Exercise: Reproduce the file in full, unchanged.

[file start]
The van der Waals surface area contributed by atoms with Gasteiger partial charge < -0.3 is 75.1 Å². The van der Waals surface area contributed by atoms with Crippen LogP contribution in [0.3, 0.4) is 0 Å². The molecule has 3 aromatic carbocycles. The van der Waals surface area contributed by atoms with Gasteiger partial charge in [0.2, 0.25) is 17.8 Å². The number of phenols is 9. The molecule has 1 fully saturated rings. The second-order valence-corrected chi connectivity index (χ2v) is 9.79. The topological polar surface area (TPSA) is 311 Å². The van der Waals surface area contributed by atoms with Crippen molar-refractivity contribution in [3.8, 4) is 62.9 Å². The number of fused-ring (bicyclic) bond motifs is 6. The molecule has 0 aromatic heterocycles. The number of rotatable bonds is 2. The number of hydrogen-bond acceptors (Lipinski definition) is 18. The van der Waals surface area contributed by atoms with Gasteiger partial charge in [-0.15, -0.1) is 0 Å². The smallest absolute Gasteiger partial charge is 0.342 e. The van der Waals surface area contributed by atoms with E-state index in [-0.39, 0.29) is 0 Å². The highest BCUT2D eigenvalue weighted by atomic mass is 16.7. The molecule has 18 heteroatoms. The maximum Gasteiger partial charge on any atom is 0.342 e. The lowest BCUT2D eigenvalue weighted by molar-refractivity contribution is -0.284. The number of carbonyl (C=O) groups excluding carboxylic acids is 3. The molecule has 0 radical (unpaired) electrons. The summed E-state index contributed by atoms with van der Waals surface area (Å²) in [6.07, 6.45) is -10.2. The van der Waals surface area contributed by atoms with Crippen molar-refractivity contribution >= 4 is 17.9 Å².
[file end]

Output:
The van der Waals surface area contributed by atoms with Gasteiger partial charge < -0.3 is 75.1 Å². The van der Waals surface area contributed by atoms with Crippen LogP contribution in [0.3, 0.4) is 0 Å². The molecule has 3 aromatic carbocycles. The van der Waals surface area contributed by atoms with Gasteiger partial charge in [0.2, 0.25) is 17.8 Å². The number of phenols is 9. The molecule has 1 fully saturated rings. The second-order valence-corrected chi connectivity index (χ2v) is 9.79. The topological polar surface area (TPSA) is 311 Å². The van der Waals surface area contributed by atoms with Crippen molar-refractivity contribution in [3.8, 4) is 62.9 Å². The number of fused-ring (bicyclic) bond motifs is 6. The molecule has 0 aromatic heterocycles. The number of rotatable bonds is 2. The number of hydrogen-bond acceptors (Lipinski definition) is 18. The van der Waals surface area contributed by atoms with Gasteiger partial charge in [-0.15, -0.1) is 0 Å². The smallest absolute Gasteiger partial charge is 0.342 e. The van der Waals surface area contributed by atoms with E-state index in [-0.39, 0.29) is 0 Å². The highest BCUT2D eigenvalue weighted by atomic mass is 16.7. The molecule has 18 heteroatoms. The maximum Gasteiger partial charge on any atom is 0.342 e. The lowest BCUT2D eigenvalue weighted by molar-refractivity contribution is -0.284. The number of carbonyl (C=O) groups excluding carboxylic acids is 3. The molecule has 0 radical (unpaired) electrons. The summed E-state index contributed by atoms with van der Waals surface area (Å²) in [6.07, 6.45) is -10.2. The van der Waals surface area contributed by atoms with Crippen molar-refractivity contribution >= 4 is 17.9 Å².